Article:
ANCHORAGE, Alaska — An ordinance banning discrimination based on sexual orientation is again on the Anchorage Assembly agenda Tuesday with some last minute changes by the chairwoman, who is tweaking the controversial proposal to make it more palatable to both sides.
Assembly chairwoman Debbie Ossiander would not say Monday night what changes she plans in the newest version of the ordinance because she was still writing it. It will be the second rewrite of the proposed law, first introduced to the Assembly a month ago.
Assembly members are also expecting more impassioned testimony like the outpouring they heard last week at the first public hearing when hundreds showed up, packing the Assembly chambers and standing their ground outside, waving signs against or in support of the ordinance.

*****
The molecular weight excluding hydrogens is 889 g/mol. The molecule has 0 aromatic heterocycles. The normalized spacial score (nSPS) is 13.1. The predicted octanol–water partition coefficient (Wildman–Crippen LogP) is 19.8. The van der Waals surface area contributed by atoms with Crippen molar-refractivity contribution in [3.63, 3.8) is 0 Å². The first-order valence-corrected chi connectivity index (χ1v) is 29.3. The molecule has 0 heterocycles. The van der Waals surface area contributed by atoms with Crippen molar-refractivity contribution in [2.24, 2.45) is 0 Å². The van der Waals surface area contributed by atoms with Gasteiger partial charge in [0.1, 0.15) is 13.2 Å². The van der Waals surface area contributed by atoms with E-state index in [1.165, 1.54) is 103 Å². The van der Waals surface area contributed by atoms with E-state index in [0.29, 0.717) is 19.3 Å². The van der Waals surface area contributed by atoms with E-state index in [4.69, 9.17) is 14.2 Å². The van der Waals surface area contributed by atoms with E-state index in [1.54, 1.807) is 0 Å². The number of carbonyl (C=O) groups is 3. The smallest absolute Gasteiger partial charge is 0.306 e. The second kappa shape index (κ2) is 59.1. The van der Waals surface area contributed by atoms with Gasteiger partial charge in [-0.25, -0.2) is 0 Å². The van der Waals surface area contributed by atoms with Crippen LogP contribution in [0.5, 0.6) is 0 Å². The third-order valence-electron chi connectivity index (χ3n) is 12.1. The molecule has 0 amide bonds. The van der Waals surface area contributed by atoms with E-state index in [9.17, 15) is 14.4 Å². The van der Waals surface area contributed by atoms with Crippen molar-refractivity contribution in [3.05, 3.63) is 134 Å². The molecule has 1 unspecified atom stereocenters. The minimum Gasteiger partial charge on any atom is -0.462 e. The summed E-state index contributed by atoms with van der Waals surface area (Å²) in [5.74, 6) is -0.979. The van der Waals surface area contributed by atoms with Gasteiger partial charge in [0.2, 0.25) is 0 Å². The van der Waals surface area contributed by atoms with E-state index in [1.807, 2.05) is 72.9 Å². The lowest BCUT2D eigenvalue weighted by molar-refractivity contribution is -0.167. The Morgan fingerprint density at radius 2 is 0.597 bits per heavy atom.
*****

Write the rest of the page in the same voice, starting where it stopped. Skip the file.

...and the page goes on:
The ordinance bans discrimination against gays, lesbians and bisexuals by adding "sexual orientation" to an anti-discrimination list that already includes race, color, religion, age and marital status. It specifies it is illegal to discriminate in employment, education, financing and housing.
Jackie Buckley, spokeswoman for Equality Works, one of the groups behind the ordinance, will have escorts for those who want to testify, she said. Last week, people turned away because they were intimidated by opponents, she said. "Taunting people coming and going from a hearing, that's inexcusable."
So many people signed up to speak that time ran out before all could be heard. The Assembly got through 88 of the 342 on the list.
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